The expression “cost of living" fails to explain such a complex result, even if the working of the numerous prices of commodities coöperate in bringing it about. The cost of living, or rather the power to acquire money, which means the same, but is more explicit, varies from one country to another, still better, from one center of production to another, therefore, certain products are dearer in one than they are in another, consequently the complex cost of living differs. The price of wheat has decreased, owing to the greater facilities of transportation of the American and Indian wheat to Europe. But the wheat which remains on the American and Indian

1 G. D'Avenel, La fortune privée, Paris, 1895, p. 3.

markets fails to feel the influence of the decreased price of transportation to Europe, but it feels an entirely opposite influence. American or Indian wheat in Europe costs less, hence the importation of it into Europe increases, while for the same reasons the price of wheat on the exporting markets tends to increase. The purchasing power of money not only varies from Paris to Lyons, or between two towns of the same country, but it varies even for the simple fact that the seasons vary. In a city like Rome, with almost half a million inhabitants, owing to the simple fact of the foreign colonies, and of the Italians from other cities coming there to spend the winter season, the general cost of living increases as also does the cost of more useful commodities. But in large cities the cost of living varies quite a little, according to their different sections, especially when you compare the more with the less central sections: at Paris the cost of living in the Faubourg Montmartre differs from that in the Champs Elysées.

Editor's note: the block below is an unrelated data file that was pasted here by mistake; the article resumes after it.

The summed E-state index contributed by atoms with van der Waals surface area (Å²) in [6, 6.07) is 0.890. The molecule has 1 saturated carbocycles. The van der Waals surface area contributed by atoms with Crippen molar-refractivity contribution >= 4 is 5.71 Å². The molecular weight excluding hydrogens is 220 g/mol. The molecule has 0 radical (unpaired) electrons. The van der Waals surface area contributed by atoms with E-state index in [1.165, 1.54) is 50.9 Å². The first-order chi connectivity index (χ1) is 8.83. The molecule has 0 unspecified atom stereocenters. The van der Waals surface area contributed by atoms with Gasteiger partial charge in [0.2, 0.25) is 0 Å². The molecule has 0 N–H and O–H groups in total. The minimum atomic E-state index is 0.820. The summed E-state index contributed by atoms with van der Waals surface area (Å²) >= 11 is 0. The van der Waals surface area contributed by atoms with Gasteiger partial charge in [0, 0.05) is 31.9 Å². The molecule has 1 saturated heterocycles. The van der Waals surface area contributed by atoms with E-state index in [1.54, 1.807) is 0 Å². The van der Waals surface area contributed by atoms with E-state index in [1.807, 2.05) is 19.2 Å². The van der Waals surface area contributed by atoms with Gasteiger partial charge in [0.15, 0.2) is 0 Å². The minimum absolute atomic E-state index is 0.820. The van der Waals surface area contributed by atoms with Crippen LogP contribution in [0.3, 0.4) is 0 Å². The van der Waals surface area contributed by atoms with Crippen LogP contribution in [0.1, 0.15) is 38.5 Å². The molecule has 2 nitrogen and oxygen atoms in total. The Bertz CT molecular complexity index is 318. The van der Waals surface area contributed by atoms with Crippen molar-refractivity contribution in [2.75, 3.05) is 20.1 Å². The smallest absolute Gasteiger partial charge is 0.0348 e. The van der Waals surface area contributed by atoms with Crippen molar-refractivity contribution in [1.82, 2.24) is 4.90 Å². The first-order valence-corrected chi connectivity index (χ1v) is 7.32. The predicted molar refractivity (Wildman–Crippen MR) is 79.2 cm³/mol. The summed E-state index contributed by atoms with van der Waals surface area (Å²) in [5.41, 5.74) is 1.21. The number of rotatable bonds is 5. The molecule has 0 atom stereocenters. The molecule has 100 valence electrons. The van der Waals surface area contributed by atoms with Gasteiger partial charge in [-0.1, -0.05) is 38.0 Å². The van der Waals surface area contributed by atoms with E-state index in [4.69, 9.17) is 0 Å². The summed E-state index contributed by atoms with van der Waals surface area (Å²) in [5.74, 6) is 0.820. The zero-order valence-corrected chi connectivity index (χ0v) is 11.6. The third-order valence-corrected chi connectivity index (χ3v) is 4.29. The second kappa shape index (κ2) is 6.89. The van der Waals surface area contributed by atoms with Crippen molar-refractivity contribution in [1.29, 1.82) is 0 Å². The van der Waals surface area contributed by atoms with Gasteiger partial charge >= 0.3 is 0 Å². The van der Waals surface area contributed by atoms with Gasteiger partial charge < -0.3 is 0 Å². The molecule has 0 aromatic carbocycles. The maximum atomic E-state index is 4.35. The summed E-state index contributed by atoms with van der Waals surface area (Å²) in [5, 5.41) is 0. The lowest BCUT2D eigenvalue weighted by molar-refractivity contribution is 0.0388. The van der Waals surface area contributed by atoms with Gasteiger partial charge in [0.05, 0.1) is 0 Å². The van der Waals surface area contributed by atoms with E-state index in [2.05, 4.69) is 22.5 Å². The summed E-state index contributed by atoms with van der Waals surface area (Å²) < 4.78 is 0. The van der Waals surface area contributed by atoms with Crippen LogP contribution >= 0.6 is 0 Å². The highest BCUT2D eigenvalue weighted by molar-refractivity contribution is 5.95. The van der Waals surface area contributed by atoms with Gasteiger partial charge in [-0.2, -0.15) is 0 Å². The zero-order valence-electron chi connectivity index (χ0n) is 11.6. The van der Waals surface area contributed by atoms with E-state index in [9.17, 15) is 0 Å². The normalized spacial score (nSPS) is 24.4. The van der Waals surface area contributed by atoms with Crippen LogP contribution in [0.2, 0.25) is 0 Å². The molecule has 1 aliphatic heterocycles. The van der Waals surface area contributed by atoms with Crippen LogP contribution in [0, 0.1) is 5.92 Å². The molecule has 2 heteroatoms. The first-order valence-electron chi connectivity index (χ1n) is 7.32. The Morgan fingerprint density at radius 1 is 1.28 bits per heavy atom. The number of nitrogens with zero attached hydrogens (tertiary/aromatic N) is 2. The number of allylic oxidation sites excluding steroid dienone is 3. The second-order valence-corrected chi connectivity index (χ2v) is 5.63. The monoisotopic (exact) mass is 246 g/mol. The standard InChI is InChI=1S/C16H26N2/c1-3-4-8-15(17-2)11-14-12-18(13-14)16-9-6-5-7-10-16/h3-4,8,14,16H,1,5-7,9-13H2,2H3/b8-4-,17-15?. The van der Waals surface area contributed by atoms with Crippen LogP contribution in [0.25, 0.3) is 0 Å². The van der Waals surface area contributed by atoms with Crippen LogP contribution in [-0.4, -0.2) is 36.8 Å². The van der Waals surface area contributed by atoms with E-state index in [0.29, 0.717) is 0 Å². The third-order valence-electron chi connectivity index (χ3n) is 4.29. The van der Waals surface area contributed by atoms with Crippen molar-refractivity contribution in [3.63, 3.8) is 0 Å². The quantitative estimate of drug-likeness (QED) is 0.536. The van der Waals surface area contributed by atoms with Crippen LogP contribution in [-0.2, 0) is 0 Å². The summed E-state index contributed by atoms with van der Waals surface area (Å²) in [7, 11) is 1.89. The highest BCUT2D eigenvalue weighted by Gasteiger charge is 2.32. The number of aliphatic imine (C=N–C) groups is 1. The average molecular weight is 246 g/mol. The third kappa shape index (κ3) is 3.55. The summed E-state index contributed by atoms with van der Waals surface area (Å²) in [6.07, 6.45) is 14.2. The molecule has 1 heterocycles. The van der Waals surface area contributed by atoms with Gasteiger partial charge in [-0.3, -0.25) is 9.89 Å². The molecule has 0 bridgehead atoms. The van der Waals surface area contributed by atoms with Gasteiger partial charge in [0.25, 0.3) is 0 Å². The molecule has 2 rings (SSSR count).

From 1825 to 1850, French Government bonds yielded on an average 4.7% Now the 3% bonds yield only 2.94% to the holder.1 Since 1869 the actuarial interest of all insurance companies has fallen at least 20%.2 In 1869 the English 3% consols yielded 3.25%; nowadays the rate of interest has fallen by about one per cent. But this reduction in the rate of interest has not been uniform in all countries. Luzzattihas classified the countries with various interest-rates as follows: the first category includes England, France, Germany, Belgium, Holland, Switzerland; and in these countries the interest trial ranges from 2 to 3%. In Denmark, Austria, Hungary, Spain, Norway, Russia, Roumania and Italy it varies from three to five per cent. In the category are included all those states where the interest ranges from six to eight per cent. Servia and Portugal have six per cent.; Greece 672%; Bulgaria even

1 Barthelemy Rey, L'interêt, Paris, 1891.

? A. Neymark, Le morcellement des valeurs mobilières, Revue Politique et Parlementaire, juillet 1896, p. 123.

3 L. Luzzatti, Banche popolari, Roma, 1895, Prefazione, p. 17.